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Discussion Starter · #1 ·
Hi all - do you guys think that USMLEworld is a little light on physiology questions compared to the actual USMLE? I found that Kaplan's physio questions were much harder and longer than UWs. In face UWs questions seem to be more about facts rather than solving equations and stuff most of the time whereas on the Kaplan bank I spent all my time looking at graphs and stuff it felt like.

My question is, I guess - how much direct physio is on the real exam - any idea? Is it more like I need to be at the top of my physio game or more like if I know the path then the underlying physio will be obvious and if it isn't then I don't really know the pathology and my question will be wrong - any suggestions / thoughts / ideas?
 

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UWorld qbank & Kaplan qbank do follow different approaches to make questions. I haven't completed physiology portion completely so i can't comment on it.

Regarding ur question how much physio is on real exam. I think it varries individualy, also there are no straight forward question. These question mostly check interdisciplinary concepts.

This thread will give u a rough idea

USMLE Step 1 Questions Distribution
 

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My question is, I guess - how much direct physio is on the real exam - any idea? Is it more like I need to be at the top of my physio game or more like if I know the path then the underlying physio will be obvious and if it isn't then I don't really know the pathology and my question will be wrong - any suggestions / thoughts / ideas?
I have the same query because when i read Physiology of Excitable tissues, Skeletal Muscle and stuff, i wonder if they would really test us on this. My bet would be more on Cardio,Renal,GIT,Endo Physio, more so because we can integrate Patho with it as well.
 

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Discussion Starter · #4 ·
Hmm - makes sense, thanks guys... The poll seems to think about 8% are pure physio but I guess its one of those things that even if its one question why would you let it go and you have no idea what will happen on your specific exam.

Apparently BRS physio is considered enough though its definitely is not enough for the Kaplan qbank questions... still, we learn something from every explanation I guess.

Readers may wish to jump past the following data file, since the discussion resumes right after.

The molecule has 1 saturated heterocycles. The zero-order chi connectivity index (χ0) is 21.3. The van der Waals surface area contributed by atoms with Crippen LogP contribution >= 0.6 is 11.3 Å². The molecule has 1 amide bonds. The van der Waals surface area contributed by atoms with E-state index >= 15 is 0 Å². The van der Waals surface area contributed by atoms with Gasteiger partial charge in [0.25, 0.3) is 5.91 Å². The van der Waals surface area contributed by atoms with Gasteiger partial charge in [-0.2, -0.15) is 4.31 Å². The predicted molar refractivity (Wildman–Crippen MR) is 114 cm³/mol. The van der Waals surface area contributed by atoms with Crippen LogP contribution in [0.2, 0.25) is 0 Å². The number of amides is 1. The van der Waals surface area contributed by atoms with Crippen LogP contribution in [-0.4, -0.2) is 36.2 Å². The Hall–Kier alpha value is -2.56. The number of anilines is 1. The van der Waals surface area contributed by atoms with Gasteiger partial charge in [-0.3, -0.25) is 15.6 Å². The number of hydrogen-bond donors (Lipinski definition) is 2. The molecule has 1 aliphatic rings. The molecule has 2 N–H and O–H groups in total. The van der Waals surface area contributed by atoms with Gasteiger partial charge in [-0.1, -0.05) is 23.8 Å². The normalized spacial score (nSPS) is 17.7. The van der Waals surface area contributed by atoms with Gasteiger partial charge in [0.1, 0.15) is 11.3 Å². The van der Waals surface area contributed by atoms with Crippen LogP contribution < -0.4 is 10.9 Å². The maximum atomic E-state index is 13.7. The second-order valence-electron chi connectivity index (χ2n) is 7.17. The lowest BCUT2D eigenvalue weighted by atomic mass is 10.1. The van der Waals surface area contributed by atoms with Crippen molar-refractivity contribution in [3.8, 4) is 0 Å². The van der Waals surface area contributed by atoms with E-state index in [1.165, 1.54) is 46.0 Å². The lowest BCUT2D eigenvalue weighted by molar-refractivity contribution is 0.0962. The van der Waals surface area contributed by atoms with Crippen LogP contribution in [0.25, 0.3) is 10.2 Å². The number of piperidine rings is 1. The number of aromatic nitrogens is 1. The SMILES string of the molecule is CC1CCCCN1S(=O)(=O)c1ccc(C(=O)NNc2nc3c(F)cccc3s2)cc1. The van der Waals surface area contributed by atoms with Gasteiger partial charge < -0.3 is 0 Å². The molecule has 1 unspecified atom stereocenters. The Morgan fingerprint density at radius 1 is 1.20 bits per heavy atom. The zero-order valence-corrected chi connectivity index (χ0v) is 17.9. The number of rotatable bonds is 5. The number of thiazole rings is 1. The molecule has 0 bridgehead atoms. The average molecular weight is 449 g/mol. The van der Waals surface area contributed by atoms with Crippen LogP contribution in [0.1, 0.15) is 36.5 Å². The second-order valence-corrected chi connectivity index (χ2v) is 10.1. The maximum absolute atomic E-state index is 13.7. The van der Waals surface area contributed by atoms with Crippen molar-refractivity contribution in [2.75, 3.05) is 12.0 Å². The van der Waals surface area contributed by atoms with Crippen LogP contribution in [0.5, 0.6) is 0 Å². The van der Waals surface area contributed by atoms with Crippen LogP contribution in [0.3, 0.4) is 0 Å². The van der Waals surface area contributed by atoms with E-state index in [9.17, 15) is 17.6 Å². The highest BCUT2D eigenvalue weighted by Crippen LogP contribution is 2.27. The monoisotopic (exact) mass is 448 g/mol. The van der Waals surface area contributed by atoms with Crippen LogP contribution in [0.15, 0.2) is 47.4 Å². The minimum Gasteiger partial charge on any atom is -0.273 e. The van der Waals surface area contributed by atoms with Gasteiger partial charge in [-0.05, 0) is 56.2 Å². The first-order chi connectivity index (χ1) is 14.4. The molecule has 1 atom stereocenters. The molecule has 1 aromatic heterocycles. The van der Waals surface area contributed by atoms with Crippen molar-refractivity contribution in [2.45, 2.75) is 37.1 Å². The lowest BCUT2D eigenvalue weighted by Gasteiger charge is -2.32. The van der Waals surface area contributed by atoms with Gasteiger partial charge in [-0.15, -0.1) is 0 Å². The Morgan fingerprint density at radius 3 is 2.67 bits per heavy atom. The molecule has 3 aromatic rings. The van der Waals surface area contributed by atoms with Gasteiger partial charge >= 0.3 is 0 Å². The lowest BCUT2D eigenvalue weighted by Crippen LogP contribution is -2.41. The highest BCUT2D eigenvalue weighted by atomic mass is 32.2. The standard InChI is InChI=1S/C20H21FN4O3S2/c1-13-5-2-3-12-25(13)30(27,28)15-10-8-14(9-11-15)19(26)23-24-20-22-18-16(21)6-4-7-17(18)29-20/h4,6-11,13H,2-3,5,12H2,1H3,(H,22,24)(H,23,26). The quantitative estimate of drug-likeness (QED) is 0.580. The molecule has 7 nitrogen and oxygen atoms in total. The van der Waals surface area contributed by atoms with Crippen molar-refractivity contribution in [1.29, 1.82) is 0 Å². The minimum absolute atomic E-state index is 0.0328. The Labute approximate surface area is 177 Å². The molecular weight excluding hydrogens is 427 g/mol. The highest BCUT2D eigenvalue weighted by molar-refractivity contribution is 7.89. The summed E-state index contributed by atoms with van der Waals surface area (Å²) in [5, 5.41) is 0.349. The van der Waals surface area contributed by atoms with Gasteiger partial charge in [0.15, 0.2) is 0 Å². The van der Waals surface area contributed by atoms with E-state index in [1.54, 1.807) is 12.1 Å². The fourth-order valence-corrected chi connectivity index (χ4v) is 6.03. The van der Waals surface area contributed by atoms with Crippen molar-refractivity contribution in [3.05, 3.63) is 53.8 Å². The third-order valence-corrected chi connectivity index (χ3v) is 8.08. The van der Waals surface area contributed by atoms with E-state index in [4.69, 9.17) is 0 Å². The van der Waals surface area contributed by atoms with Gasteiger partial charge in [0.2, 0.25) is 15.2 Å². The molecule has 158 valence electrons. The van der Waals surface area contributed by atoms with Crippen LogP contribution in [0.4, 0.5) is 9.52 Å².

No matter how many times I see questions with up and down arrows I always get a little worried even though sometimes they are pretty straightforward...
 

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I would say USMLEworld is more accurate.

DON'T buy the Kaplan Physiology questions that they sell separate, they are useless. They are more math and the exam just simply isn't made that way.

Everything can be related physiology, so the Step 1 will be asking questions indirectly. You'll be answering a question and not even realize that it has something to do with Physio.

Every question could really be related to physio and patho
 

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Physiology of Excitable tissues, Skeletal Muscle and stuff, i wonder if they would really test us on this. My bet would be more on Cardio,Renal,GIT,Endo Physio, more so because we can integrate Patho with it as well.
AHA! but you forget of how important the cotransporter, symporter, uniporter and ATPase pumps are! Pretty much all systems use the same underlying principles for concepts in Phys, Path and even Pharm (Mitochondrial depletion of ATP includes uncouplers like Thermogenin and Dinitrophenol etc)(Detrimental effects of inc Ca+ in the cytosol and permeation of Mito), also so are the action potentials, types of gap junctions btw cells(sinusoid organs such as Liver, bone marrow, spleen and fenestrated organs such as glomerular basement membrane), transport types (Active/passive etc) as well as Osmolarity/Osmolality, Osmotic/Oncotic pressure (Renal Phys/Path/Pharm)

So if you know the normal usage of ions, water, excitation/coupling in excitable tissues/muscle you will start to understand WHY something happens the way it does (instead of just memorizing it) Exs hyper/hypo Kalemia, natremia, calcemia, myositis, muscular dystrophies, tetany, myasthenia gravis and the list goes on....:(

Yes they won't give you a straight forward questions in those, :eek: but the USMLE knows that any student can memorize the WHAT, thats why they base their questions around understanding the underlying common and easy/medium topics so they can test whether you know WHY and HOW something happens, the reasoning behind it.....In 1 swift move of a 2 step question they will test your knowledge of Path/Pharm and Physio/Biochem/Anatomy etc... :eek:

The reason you want to know your General Physio/Path/Pharm well is because then you don't need to Memorize every little detail of what happens in a Diseased state, because you know the Normal and when you study the Abnormal there will be clues of WHY its abnormal, thus your comprehension of the material depends on it! You can refer to Q-banks, and you'll notice 50% of the questions make you guess the diagnosis but the question is a little simpler about the understanding of the MECHANISM of WHY things happen the way they do.

So don't cheat yourself on the basics and general(Intro topics) because you're gonna be a GREAT doctor some day (at least thats what we all should aim for)...:notsure:

Hope this helps, Good luck, Study Smart not just Hard! :p
 

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AHA! but you forget of how important the cotransporter, symporter, uniporter and ATPase pumps are! Pretty much all systems use the same underlying principles for concepts in Phys, Path and even Pharm (Mitochondrial depletion of ATP includes uncouplers like Thermogenin and Dinitrophenol etc)(Detrimental effects of inc Ca+ in the cytosol and permeation of Mito), also so are the action potentials, types of gap junctions btw cells(sinusoid organs such as Liver, bone marrow, spleen and fenestrated organs such as glomerular basement membrane), transport types (Active/passive etc) as well as Osmolarity/Osmolality, Osmotic/Oncotic pressure (Renal Phys/Path/Pharm)